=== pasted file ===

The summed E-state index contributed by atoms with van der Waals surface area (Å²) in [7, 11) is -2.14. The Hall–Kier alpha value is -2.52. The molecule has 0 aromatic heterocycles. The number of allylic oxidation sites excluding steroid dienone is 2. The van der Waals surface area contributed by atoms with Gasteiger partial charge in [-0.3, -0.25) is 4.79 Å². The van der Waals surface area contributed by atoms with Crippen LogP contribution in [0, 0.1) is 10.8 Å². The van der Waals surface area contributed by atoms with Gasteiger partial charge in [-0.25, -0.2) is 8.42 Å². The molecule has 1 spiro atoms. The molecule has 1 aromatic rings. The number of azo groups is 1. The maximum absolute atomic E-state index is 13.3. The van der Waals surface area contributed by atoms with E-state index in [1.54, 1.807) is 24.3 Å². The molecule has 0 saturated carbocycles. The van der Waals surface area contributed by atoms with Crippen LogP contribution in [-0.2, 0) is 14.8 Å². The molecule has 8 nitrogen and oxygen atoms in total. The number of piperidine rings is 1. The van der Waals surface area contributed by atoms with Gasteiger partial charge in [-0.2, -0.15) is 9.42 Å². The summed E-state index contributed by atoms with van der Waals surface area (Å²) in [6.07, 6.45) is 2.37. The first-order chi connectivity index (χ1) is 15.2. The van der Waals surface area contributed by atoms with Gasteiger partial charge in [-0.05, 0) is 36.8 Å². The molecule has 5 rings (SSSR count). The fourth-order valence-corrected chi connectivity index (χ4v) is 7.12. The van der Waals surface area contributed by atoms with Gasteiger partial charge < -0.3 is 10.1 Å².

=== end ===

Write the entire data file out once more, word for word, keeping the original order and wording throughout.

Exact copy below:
The summed E-state index contributed by atoms with van der Waals surface area (Å²) in [7, 11) is -2.14. The Hall–Kier alpha value is -2.52. The molecule has 0 aromatic heterocycles. The number of allylic oxidation sites excluding steroid dienone is 2. The van der Waals surface area contributed by atoms with Gasteiger partial charge in [-0.3, -0.25) is 4.79 Å². The van der Waals surface area contributed by atoms with Crippen LogP contribution in [0, 0.1) is 10.8 Å². The van der Waals surface area contributed by atoms with Gasteiger partial charge in [-0.25, -0.2) is 8.42 Å². The molecule has 1 spiro atoms. The molecule has 1 aromatic rings. The number of azo groups is 1. The maximum absolute atomic E-state index is 13.3. The van der Waals surface area contributed by atoms with E-state index in [1.54, 1.807) is 24.3 Å². The molecule has 0 saturated carbocycles. The van der Waals surface area contributed by atoms with Crippen LogP contribution in [-0.2, 0) is 14.8 Å². The molecule has 8 nitrogen and oxygen atoms in total. The number of piperidine rings is 1. The van der Waals surface area contributed by atoms with Gasteiger partial charge in [-0.2, -0.15) is 9.42 Å². The summed E-state index contributed by atoms with van der Waals surface area (Å²) in [6.07, 6.45) is 2.37. The first-order chi connectivity index (χ1) is 15.2. The van der Waals surface area contributed by atoms with Gasteiger partial charge in [-0.05, 0) is 36.8 Å². The molecule has 5 rings (SSSR count). The fourth-order valence-corrected chi connectivity index (χ4v) is 7.12. The van der Waals surface area contributed by atoms with Gasteiger partial charge < -0.3 is 10.1 Å².